"Working with Jane is like a before and after kind of experience," cinematographer Ari Wegner says of her The Power of the Dog director, Jane Campion. "She's just an incredible person to be around, and then working with her is a whole other level."
During Sunday's Academy Awards, Campion became the third woman to win the Oscar for Best Director. (Just being nominated was historic in and of itself, as Campion become the first female filmmaker to earn two nominations for Directing.) Her win also marks the first time in Oscars history that female directors have won in back-to-back years, coming after Chloé Zhao's win for Nomadland last year.
The Power of the Dog was years in the making, an all-consuming undertaking to create something meticulously crafted at every level to withstand the test of time. A.frame spoke with producers Emile Sherman, Iain Canning, Roger Frappier and Tanya Seghatchian to reflect on their journey and share these seven stories of what it was like to bring The Power of the Dog to the screen.
1. Jane Campion never set out to make 'The Power of the Dog.'
Upon wrapping season two of BBC's "Top of the Lake," which Campion co-created and Canning and Sherman's See-Saw Films produced, she was given a copy of Thomas Savage's 1967 novel from her stepmother.
Jane doesn't work on lots of projects at the same time. She really focuses in on what she's doing, and then, she has a break and she waits for inspiration to strike. She's very present to her passions, and a moment will come where she's just taken in a direction. It happened with this book. She read it and couldn't get it out of her mind. She was not planning even to make it when she met with Roger, who she found controlled the rights. She just wanted to meet with him and talk about it. She just followed an inclination towards what interests her and the deeper she got in, the deeper she got in. I had a coffee with her in Bondi, in Sydney — where we catch up from time to time — and, when she told me about it, it was obvious that we wanted to make it with her and join the team she was assembling. But Iain and I were nervous to read it. And hoped that we'd fall in love with the story as much as she did. We read the book overnight and the hairs on the back of our neck collectively went up. She was very faithful to the book, always. That was her Bible. She went back to the book in moments of doubt. When she didn't know what to do, she'd return to the book. She had great faith in Thomas Savage. —Emile Sherman
2. Meet Phil Burbank.
Upon casting British thespian Benedict Cumberbatch as 20th century Montana rancher Phil Burbank, Campion presented him with a challenge: Remain in character throughout the duration of the shoot.
At the onset, Jane introduced him to the crew as Phil Burbank and said that they could meet Benedict — who's actually a nice guy — at the end of the shoot, but, until then, they'd have to put up with Phil. To some degree, Phil kept to himself. He wasn't somebody who socialized. And I think, for Benedict, that was quite a challenge. Because Benedict is a really lovely, sociable, kind and considerate kind of guy. The interactions were in performance and in character. Occasionally, on the weekends, Benedict and I were lucky enough to be able to see one another. But, the rest of the time, he was very much the character you see on-screen. —Tanya Seghatchian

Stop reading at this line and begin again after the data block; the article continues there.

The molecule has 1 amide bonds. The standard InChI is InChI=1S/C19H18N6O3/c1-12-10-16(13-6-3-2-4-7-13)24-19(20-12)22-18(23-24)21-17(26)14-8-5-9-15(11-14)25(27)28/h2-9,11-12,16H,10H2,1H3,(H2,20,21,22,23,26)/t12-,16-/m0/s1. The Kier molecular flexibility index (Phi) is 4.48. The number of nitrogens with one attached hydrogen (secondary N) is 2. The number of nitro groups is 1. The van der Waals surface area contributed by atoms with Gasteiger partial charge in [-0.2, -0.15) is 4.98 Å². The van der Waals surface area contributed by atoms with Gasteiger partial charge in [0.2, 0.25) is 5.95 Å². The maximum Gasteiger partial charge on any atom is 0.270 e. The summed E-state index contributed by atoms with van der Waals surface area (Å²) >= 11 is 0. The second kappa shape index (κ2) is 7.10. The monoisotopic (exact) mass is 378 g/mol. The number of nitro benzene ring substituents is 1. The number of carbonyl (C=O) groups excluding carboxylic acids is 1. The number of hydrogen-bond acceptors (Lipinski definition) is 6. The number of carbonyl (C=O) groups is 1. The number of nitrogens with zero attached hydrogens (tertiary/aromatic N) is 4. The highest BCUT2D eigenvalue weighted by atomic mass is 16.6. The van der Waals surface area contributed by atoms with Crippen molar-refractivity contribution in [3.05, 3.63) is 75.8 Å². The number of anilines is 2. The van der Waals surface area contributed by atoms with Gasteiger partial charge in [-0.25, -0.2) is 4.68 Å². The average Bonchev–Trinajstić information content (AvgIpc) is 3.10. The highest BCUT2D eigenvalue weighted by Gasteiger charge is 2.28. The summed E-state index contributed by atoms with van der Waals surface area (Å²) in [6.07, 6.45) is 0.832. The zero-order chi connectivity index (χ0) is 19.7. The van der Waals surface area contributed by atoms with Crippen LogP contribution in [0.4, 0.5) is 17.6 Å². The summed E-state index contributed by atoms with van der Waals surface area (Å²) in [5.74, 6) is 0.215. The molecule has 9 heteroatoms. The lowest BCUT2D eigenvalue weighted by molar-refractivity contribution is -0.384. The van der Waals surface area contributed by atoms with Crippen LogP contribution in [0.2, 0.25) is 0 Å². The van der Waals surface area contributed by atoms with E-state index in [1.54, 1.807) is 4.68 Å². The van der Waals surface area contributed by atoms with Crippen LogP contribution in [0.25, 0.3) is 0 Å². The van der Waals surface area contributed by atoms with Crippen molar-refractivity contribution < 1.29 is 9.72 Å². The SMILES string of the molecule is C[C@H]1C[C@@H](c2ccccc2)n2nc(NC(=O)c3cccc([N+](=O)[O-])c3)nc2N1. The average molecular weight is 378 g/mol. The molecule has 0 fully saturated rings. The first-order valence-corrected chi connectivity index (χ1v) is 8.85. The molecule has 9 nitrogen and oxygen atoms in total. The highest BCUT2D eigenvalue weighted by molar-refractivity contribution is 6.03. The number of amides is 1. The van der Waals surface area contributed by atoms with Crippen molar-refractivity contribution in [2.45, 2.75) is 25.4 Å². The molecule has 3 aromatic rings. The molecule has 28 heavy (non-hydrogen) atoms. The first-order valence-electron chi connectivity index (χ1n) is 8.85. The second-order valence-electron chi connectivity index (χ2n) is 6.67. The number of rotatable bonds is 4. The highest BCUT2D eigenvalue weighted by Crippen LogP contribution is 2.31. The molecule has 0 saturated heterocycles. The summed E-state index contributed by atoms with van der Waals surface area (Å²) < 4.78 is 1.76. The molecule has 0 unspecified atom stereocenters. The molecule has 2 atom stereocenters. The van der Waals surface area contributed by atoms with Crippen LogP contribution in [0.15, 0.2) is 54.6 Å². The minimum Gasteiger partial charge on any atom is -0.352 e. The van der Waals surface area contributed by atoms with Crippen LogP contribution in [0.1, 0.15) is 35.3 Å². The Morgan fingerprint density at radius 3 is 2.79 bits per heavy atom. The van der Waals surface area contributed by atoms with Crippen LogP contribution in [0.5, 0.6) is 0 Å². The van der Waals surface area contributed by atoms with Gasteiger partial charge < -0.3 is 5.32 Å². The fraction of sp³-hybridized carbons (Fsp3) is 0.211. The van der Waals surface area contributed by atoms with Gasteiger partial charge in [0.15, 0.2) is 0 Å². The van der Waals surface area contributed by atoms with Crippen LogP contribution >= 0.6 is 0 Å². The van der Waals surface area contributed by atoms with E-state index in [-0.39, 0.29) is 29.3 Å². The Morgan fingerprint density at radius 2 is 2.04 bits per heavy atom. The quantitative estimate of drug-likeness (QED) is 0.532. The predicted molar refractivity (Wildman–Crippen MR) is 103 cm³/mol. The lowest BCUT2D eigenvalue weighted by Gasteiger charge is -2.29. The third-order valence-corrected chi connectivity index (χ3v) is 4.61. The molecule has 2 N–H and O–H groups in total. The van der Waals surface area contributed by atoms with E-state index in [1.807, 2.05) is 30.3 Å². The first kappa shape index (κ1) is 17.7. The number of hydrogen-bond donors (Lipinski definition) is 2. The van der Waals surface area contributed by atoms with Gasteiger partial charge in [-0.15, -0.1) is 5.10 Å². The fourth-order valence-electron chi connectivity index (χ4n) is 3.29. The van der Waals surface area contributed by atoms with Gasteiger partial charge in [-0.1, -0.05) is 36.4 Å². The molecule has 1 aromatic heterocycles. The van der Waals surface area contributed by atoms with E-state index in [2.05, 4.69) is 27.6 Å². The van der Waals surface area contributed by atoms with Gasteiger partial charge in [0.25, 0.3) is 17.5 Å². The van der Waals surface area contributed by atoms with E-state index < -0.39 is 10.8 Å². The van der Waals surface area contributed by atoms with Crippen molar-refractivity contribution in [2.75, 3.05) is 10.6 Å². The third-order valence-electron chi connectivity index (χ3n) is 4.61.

When you have Phil on the set every day in lieu of Benedict, that sets the tone for everything that will happen during the day. So, you leave Phil alone. You don't go and talk to him like you would go and talk to Benedict between takes. Rose, being played by Kirsten Dunst, doesn't come and talk to Phil between the takes. Jesse [Plemons] had to stay a little bit inside George, and Kodi [Smit-McPhee] inside Peter. It's such a great idea by Jane. It created the tone of the movie even when the camera is not rolling. And the crew, the artisans, and us, we respected that. And we didn't go to them unless they were coming to us. We left them in relationship with Jane. —Roger Frappier
3. The moment that nearly made Benedict break character.
When I was on set and I met Phil — which is so strange, 'cause, as a British person, I know Benedict Cumberbatch. So, coming on and meeting Phil was sort of, slightly frightening. It was also strange because I'd just seen Benedict's previous film [The Courier] at Sundance, and I had flown from Sundance to the set. So, I could see this almost Marvel-esque fight that was going on with Phil Burbank. But he was too Phil Burbank to be able to ask me a question. He said, "I've got a lot of things I'd like to ask you, but I can't ask you now." And he sort of walked off in the chaps, off into the set. It was this strange battle between Benedict and Phil, and in the end, Phil won. —Iain Canning